The subclass 190 visa is an alternative pathway to permanent residence for those who have less points with occupations not being in the list of visa subclass 189. It requires nomination from the states/ territories government to apply for the visa. Therefore, looking at the historical data of visas granted for subclass 190 can be helpful in understanding the possibilities of being invited with candidates’ current situation. This may also help in making the decision to study the courses and work in the occupations that are in high demand in a particular state/ territory.
We have done the hard work for your by consolidating all data relating to this matter released by DHA.
Visa Applications on-hand for subclass 190 in each state/ territory as at 28/02/2021
Many people who already applied for subclass 190 often wonder when their visa is granted, especially those who are offshore. The published processing time for this visa is from 13 to 16 months. Some applicants, particularly with critical skills, are often granted the visa quicker than others.
Let’s have a look at the number of visa applications on-hand of each states to estimate when you are likely to get your visa if you already lodged.
|State/ Territory||Applications on-hand for onshore applicants||Applications on-hand for offshore applicants|
|New South Wales||1,738||1,787|
|Western Australia||Not released||Not released|
|ACT||Not Released||Not Released|
Total on-hand applications for subclass 190 for over 6 months:
As can be seen in the tables above, the on-hand applications (over 6 months) for visa subclass 190 was 10,584 as of 28/2/2021. Therefore, if you lodged your visa some time end of last year, it is likely that you will have to wait for another 8 – 12 months to be contacted by the Case Officer, unless your occupation is in Priority Migration Skilled Occupation List.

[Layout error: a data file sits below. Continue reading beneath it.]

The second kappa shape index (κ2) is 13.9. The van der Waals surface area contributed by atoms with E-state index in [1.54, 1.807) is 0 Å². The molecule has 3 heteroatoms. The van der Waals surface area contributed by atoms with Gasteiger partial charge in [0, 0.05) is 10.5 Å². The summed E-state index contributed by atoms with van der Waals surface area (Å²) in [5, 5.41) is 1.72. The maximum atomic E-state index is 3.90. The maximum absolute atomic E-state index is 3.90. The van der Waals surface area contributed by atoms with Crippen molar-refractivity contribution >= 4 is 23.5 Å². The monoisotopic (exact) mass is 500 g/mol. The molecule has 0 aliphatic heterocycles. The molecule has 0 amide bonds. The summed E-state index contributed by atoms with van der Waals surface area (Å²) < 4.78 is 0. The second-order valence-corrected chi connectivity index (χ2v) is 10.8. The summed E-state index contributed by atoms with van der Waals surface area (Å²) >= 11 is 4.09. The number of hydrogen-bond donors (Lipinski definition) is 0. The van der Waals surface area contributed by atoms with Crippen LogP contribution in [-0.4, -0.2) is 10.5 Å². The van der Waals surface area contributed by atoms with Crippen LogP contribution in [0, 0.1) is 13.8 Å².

Visa Applications granted for subclass 190 between 01/07/2020 and 31/12/2020
The number of visa grants onshore is always significantly greater then that of offshore. Onshore applicants obviously have more advantage over offshore candidates. This encourages people to study and work in Australia before lodging their visas.
Besides the popular occupations that receive many invitations from the governments to apply for this visas, such as nurses, engineers, ICT engineers, scientists or social workers, many people working in less common occupations concern about their possibility of being invited and granted a visa subclass 190. Here is some data for some occupations for your reference.
Number of visa granted for particular occupations
|Occupation||Number of visas granted||Note|
|Quantity Surveyor|| < 25
(from 02/2020 to 02/2021)
|Queensland had the greatest number of grants, followed by NSW.
Other states did not have any visa grants for this occupation during this period.
(from 07/2020 to 12/2020)
|No state specified|
|Statistician||< 30 (from 01/2020 to 01/2021)||No state specified|
|Systems Analyst|| 79
(from 01/2020 to 12/2020)
|Mechanical Engineer|| 73
(from 10/2020 to 01/2021)
|Western Australia had the greatest number of visa grants for this occupation (38) while ACT has the least number of grants.|
|Civil Engineer|| 103
(from 07/2020 to 01/2021)
|Majority of visa grants were for onshore applications|
Northern Territory and South Australia
Northern Territory and South Australia have become the top choices for applicants who want to pursue Australian permanent residence through visa subclass 190 and subclass 491 because of its opened and flexible programs for its residence. Northern Territory also has the longest occupational lists amongst the states/ territories.
However, during Covid19, the number of visas granted for subclass 190 in Northern Territory is also limited. Let us examine the number of grants during the period from 07/2020 to 12/2020 in Northern Territory.